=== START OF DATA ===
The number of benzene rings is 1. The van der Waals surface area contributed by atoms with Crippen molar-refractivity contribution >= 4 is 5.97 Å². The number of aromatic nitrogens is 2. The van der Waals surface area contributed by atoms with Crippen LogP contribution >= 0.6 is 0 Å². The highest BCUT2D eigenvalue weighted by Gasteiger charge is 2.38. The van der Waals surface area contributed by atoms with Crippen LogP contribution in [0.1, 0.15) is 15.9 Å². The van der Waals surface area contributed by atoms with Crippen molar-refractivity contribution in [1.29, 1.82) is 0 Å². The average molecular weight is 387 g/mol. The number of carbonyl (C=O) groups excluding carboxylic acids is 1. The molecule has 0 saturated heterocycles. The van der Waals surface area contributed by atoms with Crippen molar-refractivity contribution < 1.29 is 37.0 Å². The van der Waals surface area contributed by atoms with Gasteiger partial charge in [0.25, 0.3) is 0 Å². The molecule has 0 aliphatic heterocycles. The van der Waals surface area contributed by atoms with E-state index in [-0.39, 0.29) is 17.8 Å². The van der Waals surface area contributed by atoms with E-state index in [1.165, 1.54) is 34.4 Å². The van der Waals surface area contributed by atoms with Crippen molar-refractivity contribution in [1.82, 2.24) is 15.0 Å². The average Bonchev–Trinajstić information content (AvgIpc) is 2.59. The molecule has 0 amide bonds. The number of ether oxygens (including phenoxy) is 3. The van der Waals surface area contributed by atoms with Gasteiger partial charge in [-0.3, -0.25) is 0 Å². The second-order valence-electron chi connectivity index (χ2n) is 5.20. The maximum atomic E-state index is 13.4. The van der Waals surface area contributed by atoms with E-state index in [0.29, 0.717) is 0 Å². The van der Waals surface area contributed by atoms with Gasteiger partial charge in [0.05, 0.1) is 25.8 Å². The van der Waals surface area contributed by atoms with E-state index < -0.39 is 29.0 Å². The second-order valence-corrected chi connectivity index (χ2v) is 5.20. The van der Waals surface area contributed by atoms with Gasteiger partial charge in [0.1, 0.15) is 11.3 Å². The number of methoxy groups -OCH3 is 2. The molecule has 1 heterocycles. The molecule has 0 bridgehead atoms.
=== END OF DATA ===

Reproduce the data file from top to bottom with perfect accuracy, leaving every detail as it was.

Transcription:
The number of benzene rings is 1. The van der Waals surface area contributed by atoms with Crippen molar-refractivity contribution >= 4 is 5.97 Å². The number of aromatic nitrogens is 2. The van der Waals surface area contributed by atoms with Crippen LogP contribution >= 0.6 is 0 Å². The highest BCUT2D eigenvalue weighted by Gasteiger charge is 2.38. The van der Waals surface area contributed by atoms with Crippen LogP contribution in [0.1, 0.15) is 15.9 Å². The van der Waals surface area contributed by atoms with Crippen molar-refractivity contribution in [1.29, 1.82) is 0 Å². The average molecular weight is 387 g/mol. The number of carbonyl (C=O) groups excluding carboxylic acids is 1. The molecule has 0 saturated heterocycles. The van der Waals surface area contributed by atoms with Crippen molar-refractivity contribution < 1.29 is 37.0 Å². The van der Waals surface area contributed by atoms with Gasteiger partial charge in [0.25, 0.3) is 0 Å². The molecule has 0 aliphatic heterocycles. The van der Waals surface area contributed by atoms with E-state index in [-0.39, 0.29) is 17.8 Å². The van der Waals surface area contributed by atoms with E-state index in [1.165, 1.54) is 34.4 Å². The van der Waals surface area contributed by atoms with Crippen molar-refractivity contribution in [1.82, 2.24) is 15.0 Å². The average Bonchev–Trinajstić information content (AvgIpc) is 2.59. The molecule has 0 amide bonds. The number of ether oxygens (including phenoxy) is 3. The van der Waals surface area contributed by atoms with Gasteiger partial charge in [-0.3, -0.25) is 0 Å². The second-order valence-electron chi connectivity index (χ2n) is 5.20. The maximum atomic E-state index is 13.4. The van der Waals surface area contributed by atoms with E-state index in [0.29, 0.717) is 0 Å². The van der Waals surface area contributed by atoms with Gasteiger partial charge in [0.05, 0.1) is 25.8 Å². The van der Waals surface area contributed by atoms with E-state index < -0.39 is 29.0 Å². The second-order valence-corrected chi connectivity index (χ2v) is 5.20. The van der Waals surface area contributed by atoms with Gasteiger partial charge in [0.1, 0.15) is 11.3 Å². The number of methoxy groups -OCH3 is 2. The molecule has 1 heterocycles. The molecule has 0 bridgehead atoms.